The Walleye Playbook

Fish behavior, summer tactics and the hottest tackle. Now you have all the information you need to know in one handy playbook.

Outdoor Life Online Editor

Walleye fishermen have more weapons at their disposal than ever before. Chart-plotting electronics, species-specific boats, "superlines," featherweight rods and computerized lure designs are rapidly becoming standard gear. Plus, there's better access to fishing information these days: You can read about tournament breakthroughs in fishing magazines, see them demonstrated on television and even download them off many sites on the Internet.

The latest technology, however, is no substitute for fishing knowledge. Success on the water begins with a solid understanding of walleye behavior. Then you need to familiarize yourself with walleye holding patterns for the type of water you're fishing and find a presentation that suits the structure and cover, the time of year, the weather and the mood of the fish. In short, you need an action plan. Within the following pages, you'll find the building blocks for creating a solid midsummer strategy.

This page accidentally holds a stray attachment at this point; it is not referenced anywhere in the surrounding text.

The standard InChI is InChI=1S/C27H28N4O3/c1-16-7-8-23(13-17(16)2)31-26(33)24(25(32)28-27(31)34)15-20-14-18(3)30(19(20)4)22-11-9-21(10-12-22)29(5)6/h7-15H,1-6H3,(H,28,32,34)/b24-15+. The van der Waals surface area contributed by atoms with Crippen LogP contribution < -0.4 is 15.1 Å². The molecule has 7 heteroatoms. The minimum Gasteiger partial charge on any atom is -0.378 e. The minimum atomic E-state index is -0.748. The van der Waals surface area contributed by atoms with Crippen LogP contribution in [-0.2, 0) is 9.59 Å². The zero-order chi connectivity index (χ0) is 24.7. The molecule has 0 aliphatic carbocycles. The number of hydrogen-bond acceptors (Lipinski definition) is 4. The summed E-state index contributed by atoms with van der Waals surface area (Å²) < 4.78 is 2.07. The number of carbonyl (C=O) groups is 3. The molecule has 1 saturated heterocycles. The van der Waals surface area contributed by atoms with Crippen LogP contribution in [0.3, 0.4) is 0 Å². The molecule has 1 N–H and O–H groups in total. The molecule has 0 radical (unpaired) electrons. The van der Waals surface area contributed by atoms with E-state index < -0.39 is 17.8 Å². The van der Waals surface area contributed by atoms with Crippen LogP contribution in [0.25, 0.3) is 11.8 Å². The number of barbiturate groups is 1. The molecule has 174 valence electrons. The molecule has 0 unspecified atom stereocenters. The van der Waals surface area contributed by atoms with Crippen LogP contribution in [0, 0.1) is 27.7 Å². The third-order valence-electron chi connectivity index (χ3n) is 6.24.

WALLEYE BASICS
The first step to cinsistent walleye-fishing success is understanding the quarry. here's a quick rundown of the most important aspects of walleye biology:

HABITAT
Walleyes thrive in large natural and man-made lakes and big warm-water rivers, but they can also indabit a variety of smaller lakes and streams. They're usually found along a clean, firm bottom, but contrary to popular belief, they do not require clear water. In fact, walleyes reach their greatest abundance in waters of low to moderate clarity.

Considered "cool-water fish" by biologists, walleyes prefer water temperatures in the 65- to 75-degree range. They remain active at nearly freezing temperatures, however, and are a popular target of icefishermen.

FEEDING BEHAVIOR
The walleyes' diet consists mainly of small fish, such as yellow perch, ciscoes, shad and shiners. But they also eat aquatic insects, various worms and leeches, crayfish, frogs and immature salamanders. In low-clarity waters, walleyes feed early and late in the day or at night.

SPAWNING HABITS
Walleyes spawn in spring, usually when water temperatures reach the upper 40s. They deposit their eggs along shallow gravel/rubble shorelines exposed to the wind, where wave action keeps the eggs well-oxygenated and prevents them from getting covered by silt. Walleyes are random spawners; they do not guard their eggs or fry.

AGE & GROWTH